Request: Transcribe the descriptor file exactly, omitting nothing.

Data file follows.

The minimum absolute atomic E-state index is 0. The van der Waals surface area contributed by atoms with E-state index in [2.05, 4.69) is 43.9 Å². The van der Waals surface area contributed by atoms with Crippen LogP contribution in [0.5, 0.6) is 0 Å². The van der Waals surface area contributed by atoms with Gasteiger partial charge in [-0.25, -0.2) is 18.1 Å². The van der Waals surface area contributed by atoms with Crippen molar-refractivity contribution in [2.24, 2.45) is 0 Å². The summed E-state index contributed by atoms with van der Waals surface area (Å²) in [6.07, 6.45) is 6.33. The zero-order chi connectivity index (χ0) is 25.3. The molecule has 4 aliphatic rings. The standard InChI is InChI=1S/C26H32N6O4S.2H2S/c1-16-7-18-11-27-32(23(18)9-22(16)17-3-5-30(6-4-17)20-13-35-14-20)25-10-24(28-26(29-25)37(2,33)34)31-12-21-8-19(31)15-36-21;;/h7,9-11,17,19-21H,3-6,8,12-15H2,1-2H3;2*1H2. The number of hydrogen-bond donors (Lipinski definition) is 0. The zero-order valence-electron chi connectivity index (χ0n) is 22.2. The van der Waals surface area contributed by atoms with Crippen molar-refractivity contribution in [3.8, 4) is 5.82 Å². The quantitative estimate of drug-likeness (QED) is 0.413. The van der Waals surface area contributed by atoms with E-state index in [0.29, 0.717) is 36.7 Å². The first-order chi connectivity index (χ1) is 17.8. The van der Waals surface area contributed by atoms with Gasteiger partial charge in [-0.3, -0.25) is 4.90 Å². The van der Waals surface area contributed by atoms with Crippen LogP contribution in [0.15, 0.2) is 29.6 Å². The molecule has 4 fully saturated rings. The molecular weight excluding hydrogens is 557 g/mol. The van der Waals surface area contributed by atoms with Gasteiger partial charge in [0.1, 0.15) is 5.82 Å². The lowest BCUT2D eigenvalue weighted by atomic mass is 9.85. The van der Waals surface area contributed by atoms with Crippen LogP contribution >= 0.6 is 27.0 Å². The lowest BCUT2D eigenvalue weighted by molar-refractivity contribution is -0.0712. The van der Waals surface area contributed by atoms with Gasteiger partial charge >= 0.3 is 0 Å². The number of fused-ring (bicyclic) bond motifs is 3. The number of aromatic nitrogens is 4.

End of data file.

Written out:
The minimum absolute atomic E-state index is 0. The van der Waals surface area contributed by atoms with E-state index in [2.05, 4.69) is 43.9 Å². The van der Waals surface area contributed by atoms with Crippen LogP contribution in [0.5, 0.6) is 0 Å². The van der Waals surface area contributed by atoms with Gasteiger partial charge in [-0.25, -0.2) is 18.1 Å². The van der Waals surface area contributed by atoms with Crippen molar-refractivity contribution in [2.24, 2.45) is 0 Å². The summed E-state index contributed by atoms with van der Waals surface area (Å²) in [6.07, 6.45) is 6.33. The zero-order chi connectivity index (χ0) is 25.3. The molecule has 4 aliphatic rings. The standard InChI is InChI=1S/C26H32N6O4S.2H2S/c1-16-7-18-11-27-32(23(18)9-22(16)17-3-5-30(6-4-17)20-13-35-14-20)25-10-24(28-26(29-25)37(2,33)34)31-12-21-8-19(31)15-36-21;;/h7,9-11,17,19-21H,3-6,8,12-15H2,1-2H3;2*1H2. The number of hydrogen-bond donors (Lipinski definition) is 0. The zero-order valence-electron chi connectivity index (χ0n) is 22.2. The van der Waals surface area contributed by atoms with Crippen molar-refractivity contribution in [3.8, 4) is 5.82 Å². The quantitative estimate of drug-likeness (QED) is 0.413. The van der Waals surface area contributed by atoms with E-state index in [0.29, 0.717) is 36.7 Å². The first-order chi connectivity index (χ1) is 17.8. The van der Waals surface area contributed by atoms with Gasteiger partial charge in [-0.3, -0.25) is 4.90 Å². The van der Waals surface area contributed by atoms with Crippen LogP contribution in [0.15, 0.2) is 29.6 Å². The molecule has 4 fully saturated rings. The molecular weight excluding hydrogens is 557 g/mol. The van der Waals surface area contributed by atoms with Gasteiger partial charge in [0.1, 0.15) is 5.82 Å². The lowest BCUT2D eigenvalue weighted by atomic mass is 9.85. The van der Waals surface area contributed by atoms with Crippen LogP contribution >= 0.6 is 27.0 Å². The lowest BCUT2D eigenvalue weighted by molar-refractivity contribution is -0.0712. The van der Waals surface area contributed by atoms with Gasteiger partial charge >= 0.3 is 0 Å². The number of fused-ring (bicyclic) bond motifs is 3. The number of aromatic nitrogens is 4.